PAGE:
Playing Madden, Mario, or Call of Duty is about as cool as owning a laptop -- each more a way of life than something to help you stand out. Whether shopping for a grandson or yourself, here are six status-enhancing games released this year that are also a lot of fun. -- Blake Snow
Playing Madden, Mario, or Call of Duty is about as cool as owning a laptop -- each more a way of life than something to help you stand out. Whether shopping for a grandson or yourself, here are six status-enhancing games released this year that are also a lot of fun.
The Elder Scrolls V: Skyrim
As Vector from "Despicable Me" would say, here’s a game with both direction and magnitude. At 16 square miles of in-game terrain, Skyrim is massive. Of course, that would be meaningless if non-playable characters, missions, and battles repeated themselves, as they do in other games. But here they don’t. When traversing the massive world in search of dragons, chance encounters happen unexpectedly and often. Adventurous and delightful. Seemingly capable of holding your attention for as long as World of Warcraft, without the monthly subscription.
($60 for Xbox 360, PS3, PC; rated “Mature")
Like all popular forms of entertainment, video games are often critiqued for being too predictable. Play one genre, and you’ve played ‘em all, so to speak. Portal 2, on the other hand, shatters that critique. Not just for first-person games, but all of them. In a word, Portal 2 is mind-bending. Not only will make you rethink video game puzzles, it’s the most cleverly written game on my list. Despite being seven month’s old—an eternity for gaming nerds—it’s still dripping with style.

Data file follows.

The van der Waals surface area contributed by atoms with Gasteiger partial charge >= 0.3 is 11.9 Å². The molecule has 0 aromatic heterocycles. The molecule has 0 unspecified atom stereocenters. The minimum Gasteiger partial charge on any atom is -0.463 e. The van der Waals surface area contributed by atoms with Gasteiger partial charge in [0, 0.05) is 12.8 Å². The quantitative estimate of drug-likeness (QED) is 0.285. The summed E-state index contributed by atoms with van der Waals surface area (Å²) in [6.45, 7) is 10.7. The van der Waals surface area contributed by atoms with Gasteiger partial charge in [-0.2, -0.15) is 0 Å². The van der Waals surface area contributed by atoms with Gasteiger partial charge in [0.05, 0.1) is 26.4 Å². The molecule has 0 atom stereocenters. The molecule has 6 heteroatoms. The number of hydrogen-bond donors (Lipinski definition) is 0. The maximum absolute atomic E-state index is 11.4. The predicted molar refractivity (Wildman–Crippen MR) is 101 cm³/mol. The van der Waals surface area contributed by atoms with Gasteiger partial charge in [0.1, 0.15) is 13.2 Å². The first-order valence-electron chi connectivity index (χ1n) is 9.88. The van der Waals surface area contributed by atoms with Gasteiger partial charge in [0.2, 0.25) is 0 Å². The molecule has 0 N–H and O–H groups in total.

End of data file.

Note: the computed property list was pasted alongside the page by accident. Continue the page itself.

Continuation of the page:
($30-40 for Xbox 360, PS3, PC; rated “Everyone 10 and older”)
Forza Motorsport 4
In the late '90s, Gran Turismo reinvented the racing simulator. But two years ago, Forza 3 passed the former as the best racing game on the planet. This year’s release—the fourth in the series—is just as hot, made better by improved driving physics, jaw-dropping graphics for your giant TV, and better menu handling (i.e. easier to get where you want to go.)
($60 for Xbox 360; rated “Everyone”)
Deus Ex: Human Revolution
A lot of games promise players with “play it however you like” or “your in-game actions will affect the outcome,” but Deus Ex: Human Revolution actually delivers. In it, players control a cybernetic-enhanced ex-cop from Detroit. But instead of approaching the game with guns a blazing, stealth play is rewarded in a futuristic setting that would make Blade Runner fans proud. The enemies are a bit moronic. But the good far outweighs the bad.
($60 for Xbox 360, PS3, PC; rated “Mature”)
If you play games “for fun,” this is not the game for you. But that’s not to say this game isn’t worthwhile or rewarding. For die-harder gamers looking for the road less traveled (not to mention the least publicized), Dark Souls is commendable. You’ll die a thousand deaths (maybe tens of thousands). There’s only one save file. And you’ll want to throw your unresponsive controller in disgust at times. But if you stick with it, you’ll eventually want thank the gaming gods for giving us such memorable boss battles and an engrossing world.
($60 for Xbox 360, PS3; rated “Mature”)
The Legend of Zelda: Skyward Sword
How many other games are as relevant today as they were 25 years ago? I can count them on one hand. What’s more, how many games are as relevant today as they were 25 years ago, in spite of a whopping 15 sequels? The answer is one: Zelda. The reason: No other game recaptures the feeling of gaming for the first time like Zelda. Admittedly, the first hour of Skyward Sword is a little slow. But it’s all gravy for the other 49. Retro magic.
($50 for Wii; rated “Everyone 10 and older”)